Summer air system checklist

May 20, 2014
To prepare for the summer's increase in temperature, humidity, and water, your compressed air system should receive maintenance.

With summer just around the corner and temperatures and humidity on the rise, your compressed air system will experience additional water loading on the air treatment equipment. There is 650% more water in the air at the highest summer compressor operating conditions (122 °F) versus the highest temperatures possible in winter conditions (60 °F).

To prepare for this increase in temperature, humidity, and water, there are several parts of the compressed air system that should receive maintenance before the increased loading occurs.

Wet air receiver tanks

The wet air receiver tank is the first part of an air net that will see the impact from the additional water. There is no physical impact on the tanks themselves, but the drains should be tested and maintained according to the manufacturer’s instructions. Also, if you haven’t already done so, be sure to replace energy-inefficient timed drains with a zero-air-loss drain.


Filters are also affected by additional moisture; the increase in pressure drops seen in coalescing filters leads to higher compressor running costs. To decrease the pressure drops, replace the filter element with a new one.

Don’t forget to check the drain on the filter. The most common filters use float drains, which can clog over time. Maintaining them now can prevent costly air leaks from drains that remain stuck open or even more costly damage from downstream water if a drain becomes clogged shut.

Refrigerated air dryers

Refrigerated air dryers are affected by summer conditions in two ways: the increase from the compressed air temperature and the higher ambient temperatures. To help the units perform better in the heat, the air filter and evaporator should be cleaned to allow for maximum air flow. In compressor rooms that rely on outdoor air circulation, any louvers or fans should be set for their summer operating conditions. And, like both the filters and the tanks, the drains on the dryer should be checked and maintained to prevent possible clogging.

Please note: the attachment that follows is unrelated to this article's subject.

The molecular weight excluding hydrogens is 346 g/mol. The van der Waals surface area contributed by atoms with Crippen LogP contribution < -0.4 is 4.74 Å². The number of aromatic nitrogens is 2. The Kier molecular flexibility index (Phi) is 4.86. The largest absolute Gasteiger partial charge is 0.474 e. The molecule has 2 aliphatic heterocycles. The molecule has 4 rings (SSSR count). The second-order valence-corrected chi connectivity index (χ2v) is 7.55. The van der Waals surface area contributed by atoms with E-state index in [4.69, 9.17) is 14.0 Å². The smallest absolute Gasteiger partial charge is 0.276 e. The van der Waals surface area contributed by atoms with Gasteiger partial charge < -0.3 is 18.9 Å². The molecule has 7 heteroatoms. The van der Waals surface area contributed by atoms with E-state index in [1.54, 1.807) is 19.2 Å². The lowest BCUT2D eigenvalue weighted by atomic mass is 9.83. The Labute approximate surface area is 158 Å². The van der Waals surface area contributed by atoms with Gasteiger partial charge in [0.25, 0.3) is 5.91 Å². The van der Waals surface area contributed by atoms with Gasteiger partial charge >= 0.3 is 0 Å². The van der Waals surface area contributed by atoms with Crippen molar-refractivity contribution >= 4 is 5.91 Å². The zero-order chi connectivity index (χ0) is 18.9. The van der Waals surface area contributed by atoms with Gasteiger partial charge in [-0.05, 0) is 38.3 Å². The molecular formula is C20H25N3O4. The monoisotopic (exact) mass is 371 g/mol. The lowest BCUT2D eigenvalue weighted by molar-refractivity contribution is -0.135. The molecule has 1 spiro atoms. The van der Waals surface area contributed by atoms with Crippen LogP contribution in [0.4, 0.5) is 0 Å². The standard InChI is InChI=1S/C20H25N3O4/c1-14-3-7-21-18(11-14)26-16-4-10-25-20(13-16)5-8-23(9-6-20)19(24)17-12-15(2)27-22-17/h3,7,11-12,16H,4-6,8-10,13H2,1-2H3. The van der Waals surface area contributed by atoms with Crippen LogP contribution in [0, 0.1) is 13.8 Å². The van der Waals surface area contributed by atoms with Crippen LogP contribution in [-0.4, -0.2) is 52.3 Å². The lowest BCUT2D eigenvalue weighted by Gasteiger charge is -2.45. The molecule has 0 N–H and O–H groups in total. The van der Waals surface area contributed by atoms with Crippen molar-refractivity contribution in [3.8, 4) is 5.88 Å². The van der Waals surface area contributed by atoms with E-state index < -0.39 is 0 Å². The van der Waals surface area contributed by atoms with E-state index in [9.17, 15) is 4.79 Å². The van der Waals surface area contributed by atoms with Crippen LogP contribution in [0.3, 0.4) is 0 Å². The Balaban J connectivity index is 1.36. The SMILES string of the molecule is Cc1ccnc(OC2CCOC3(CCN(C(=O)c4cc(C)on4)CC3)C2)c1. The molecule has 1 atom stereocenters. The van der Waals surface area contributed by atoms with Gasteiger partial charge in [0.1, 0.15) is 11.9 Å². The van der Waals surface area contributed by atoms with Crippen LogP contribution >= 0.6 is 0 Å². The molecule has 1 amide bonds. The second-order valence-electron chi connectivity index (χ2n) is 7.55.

Desiccant air dryers

While not directly releasing water, a desiccant dryer will still be subject to more demanding operating conditions in the summer because the units cycle more often with the higher heat and moisture. Therefore, maintaining the exhaust mufflers allows lower back pressure during regeneration, increasing the dryer’s performance.

Condensate treatment

Mike Robinson is product marketing manager — Quality Air Solutions at Atlas Copco Compressors. Contact him at [email protected].

The additional water being produced during the summer has to go somewhere. This is where condensate treatment comes in. Because it is mixed with compressor oil, the water should not be released directly into the drain. Check the state of your treatment units’ filters and separation tanks to make sure they are still operational. It is also a good idea to have the replacement service kit on hand so that no downtime is required during maintenance.

Time to act

This simple list can be used as a guide to prevent summer operating conditions from impacting your compressed air treatment equipment. By preparing for higher temperatures and humidity, you can make sure your compressed air system breezes through the summer months.

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